Recently, considerable progress has been made in shifting photovoltaic technology from the traditional inflexible silicon-based assemblies to innovative thin-film-based flexible devices. Thin film technology enables cost-efficient mass manufacturing of flexible, lightweight energy harvesting and storage devices.
Thin film photovoltaic devices are typically manufactured using thin layers of semiconducting materials, such as amorphous silicon (a-Si), cadmium telluride (CdTe), and gallium arsenide (GaAs), or organic (polymer-based) conducting thin films.
Amorphous Silicon Photovoltaics
The a-Si solar panels utilize technology very similar to the standard silicon-wafer-based panels with the added benefit of large-area fabrication at a reduced cost, making it highly suitable for consumer electronics. The fact that the a-Si is a direct band gap material ensures that a significant proportion of the incident light energy can be absorbed within the thin semiconductor layer.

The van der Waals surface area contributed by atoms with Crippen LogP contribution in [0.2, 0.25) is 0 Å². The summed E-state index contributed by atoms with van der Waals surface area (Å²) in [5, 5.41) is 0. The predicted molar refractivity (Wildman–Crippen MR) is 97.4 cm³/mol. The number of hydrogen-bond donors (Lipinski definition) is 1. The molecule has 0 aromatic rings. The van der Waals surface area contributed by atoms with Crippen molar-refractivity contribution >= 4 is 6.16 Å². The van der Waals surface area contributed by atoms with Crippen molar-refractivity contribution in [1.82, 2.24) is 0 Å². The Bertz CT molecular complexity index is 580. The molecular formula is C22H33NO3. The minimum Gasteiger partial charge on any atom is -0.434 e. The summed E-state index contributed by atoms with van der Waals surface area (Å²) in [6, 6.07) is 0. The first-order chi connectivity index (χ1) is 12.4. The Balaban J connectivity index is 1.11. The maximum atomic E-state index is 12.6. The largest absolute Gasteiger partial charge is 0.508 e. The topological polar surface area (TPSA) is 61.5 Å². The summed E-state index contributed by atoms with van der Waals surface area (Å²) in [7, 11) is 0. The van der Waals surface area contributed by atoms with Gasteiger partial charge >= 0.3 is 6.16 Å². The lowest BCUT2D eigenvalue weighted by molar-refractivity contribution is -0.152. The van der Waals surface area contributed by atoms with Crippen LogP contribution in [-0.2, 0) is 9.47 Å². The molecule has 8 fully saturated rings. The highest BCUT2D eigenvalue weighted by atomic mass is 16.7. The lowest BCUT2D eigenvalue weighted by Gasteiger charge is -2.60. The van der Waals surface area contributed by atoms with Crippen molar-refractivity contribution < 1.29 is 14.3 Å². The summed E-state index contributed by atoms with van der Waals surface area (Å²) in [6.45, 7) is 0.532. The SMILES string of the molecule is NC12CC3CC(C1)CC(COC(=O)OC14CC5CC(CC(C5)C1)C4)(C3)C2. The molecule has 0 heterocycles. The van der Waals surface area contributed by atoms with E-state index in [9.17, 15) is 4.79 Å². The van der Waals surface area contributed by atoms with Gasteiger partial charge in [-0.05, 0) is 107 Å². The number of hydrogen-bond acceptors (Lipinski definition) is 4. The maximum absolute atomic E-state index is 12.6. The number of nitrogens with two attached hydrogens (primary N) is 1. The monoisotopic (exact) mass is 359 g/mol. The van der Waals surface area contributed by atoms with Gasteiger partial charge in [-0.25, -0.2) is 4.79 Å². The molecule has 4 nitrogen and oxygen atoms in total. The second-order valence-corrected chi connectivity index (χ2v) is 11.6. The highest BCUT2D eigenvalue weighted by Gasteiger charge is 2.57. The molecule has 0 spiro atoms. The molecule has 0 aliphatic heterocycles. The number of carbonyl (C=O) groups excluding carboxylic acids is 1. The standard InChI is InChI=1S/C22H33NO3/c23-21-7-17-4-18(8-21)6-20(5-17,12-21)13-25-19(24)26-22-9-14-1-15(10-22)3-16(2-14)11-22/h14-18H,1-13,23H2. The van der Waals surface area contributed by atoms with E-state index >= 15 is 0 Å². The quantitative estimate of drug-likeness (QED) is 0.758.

High-Efficiency Gallium Arsenide Solar Cells
Although GaAs manufacturing is relatively expensive (compared to crystalline and amorphous Si), the thin film technology enables a significant reduction of photovoltaic device manufacturing costs. Commercial thin film GaAs devices are amongst the best performing single-junction photovoltaic devices and can achieve energy harvesting efficiency of nearly 30%. Flexible GaAs cells are primarily used on spacecraft and other demanding applications where weight reduction and efficiency increase are of great importance.
Cadmium Telluride Photovoltaics with a Robust Long-Term Performance
Thin film CdTe solar cells were first introduced in the 1970s, and this type of photovoltaics has become one of the mainstream technologies for renewable energy production (together with crystalline Si solar cells).